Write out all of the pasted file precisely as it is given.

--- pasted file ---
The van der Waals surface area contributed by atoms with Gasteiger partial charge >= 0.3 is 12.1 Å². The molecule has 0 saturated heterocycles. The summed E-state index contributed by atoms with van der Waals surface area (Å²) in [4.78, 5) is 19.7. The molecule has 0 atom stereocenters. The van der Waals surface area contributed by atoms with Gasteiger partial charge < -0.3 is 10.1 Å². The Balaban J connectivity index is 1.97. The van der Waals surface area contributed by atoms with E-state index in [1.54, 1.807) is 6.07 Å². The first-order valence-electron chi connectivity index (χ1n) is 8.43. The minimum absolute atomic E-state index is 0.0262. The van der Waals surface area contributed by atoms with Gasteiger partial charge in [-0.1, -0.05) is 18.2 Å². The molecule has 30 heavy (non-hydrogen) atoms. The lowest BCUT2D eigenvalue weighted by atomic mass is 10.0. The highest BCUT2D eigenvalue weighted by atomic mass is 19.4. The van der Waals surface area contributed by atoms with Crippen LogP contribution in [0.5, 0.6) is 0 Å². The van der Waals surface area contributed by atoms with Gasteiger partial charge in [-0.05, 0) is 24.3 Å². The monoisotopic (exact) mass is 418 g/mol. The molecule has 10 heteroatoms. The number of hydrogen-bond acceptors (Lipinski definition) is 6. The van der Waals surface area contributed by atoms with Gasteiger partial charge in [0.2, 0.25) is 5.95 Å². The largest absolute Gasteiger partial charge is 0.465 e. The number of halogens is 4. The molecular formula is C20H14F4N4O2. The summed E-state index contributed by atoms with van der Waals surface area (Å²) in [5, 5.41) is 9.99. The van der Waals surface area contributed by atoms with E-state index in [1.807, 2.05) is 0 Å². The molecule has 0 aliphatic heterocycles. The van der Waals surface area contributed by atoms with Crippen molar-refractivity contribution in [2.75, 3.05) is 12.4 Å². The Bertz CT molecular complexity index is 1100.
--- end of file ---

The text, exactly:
The van der Waals surface area contributed by atoms with Gasteiger partial charge >= 0.3 is 12.1 Å². The molecule has 0 saturated heterocycles. The summed E-state index contributed by atoms with van der Waals surface area (Å²) in [4.78, 5) is 19.7. The molecule has 0 atom stereocenters. The van der Waals surface area contributed by atoms with Gasteiger partial charge < -0.3 is 10.1 Å². The Balaban J connectivity index is 1.97. The van der Waals surface area contributed by atoms with E-state index in [1.54, 1.807) is 6.07 Å². The first-order valence-electron chi connectivity index (χ1n) is 8.43. The minimum absolute atomic E-state index is 0.0262. The van der Waals surface area contributed by atoms with Gasteiger partial charge in [-0.1, -0.05) is 18.2 Å². The molecule has 30 heavy (non-hydrogen) atoms. The lowest BCUT2D eigenvalue weighted by atomic mass is 10.0. The highest BCUT2D eigenvalue weighted by atomic mass is 19.4. The van der Waals surface area contributed by atoms with Crippen LogP contribution in [0.5, 0.6) is 0 Å². The van der Waals surface area contributed by atoms with Gasteiger partial charge in [-0.05, 0) is 24.3 Å². The monoisotopic (exact) mass is 418 g/mol. The molecule has 10 heteroatoms. The number of hydrogen-bond acceptors (Lipinski definition) is 6. The van der Waals surface area contributed by atoms with Gasteiger partial charge in [0.2, 0.25) is 5.95 Å². The largest absolute Gasteiger partial charge is 0.465 e. The number of halogens is 4. The molecular formula is C20H14F4N4O2. The summed E-state index contributed by atoms with van der Waals surface area (Å²) in [5, 5.41) is 9.99. The van der Waals surface area contributed by atoms with E-state index in [1.807, 2.05) is 0 Å². The molecule has 0 aliphatic heterocycles. The van der Waals surface area contributed by atoms with Crippen molar-refractivity contribution in [2.75, 3.05) is 12.4 Å². The Bertz CT molecular complexity index is 1100.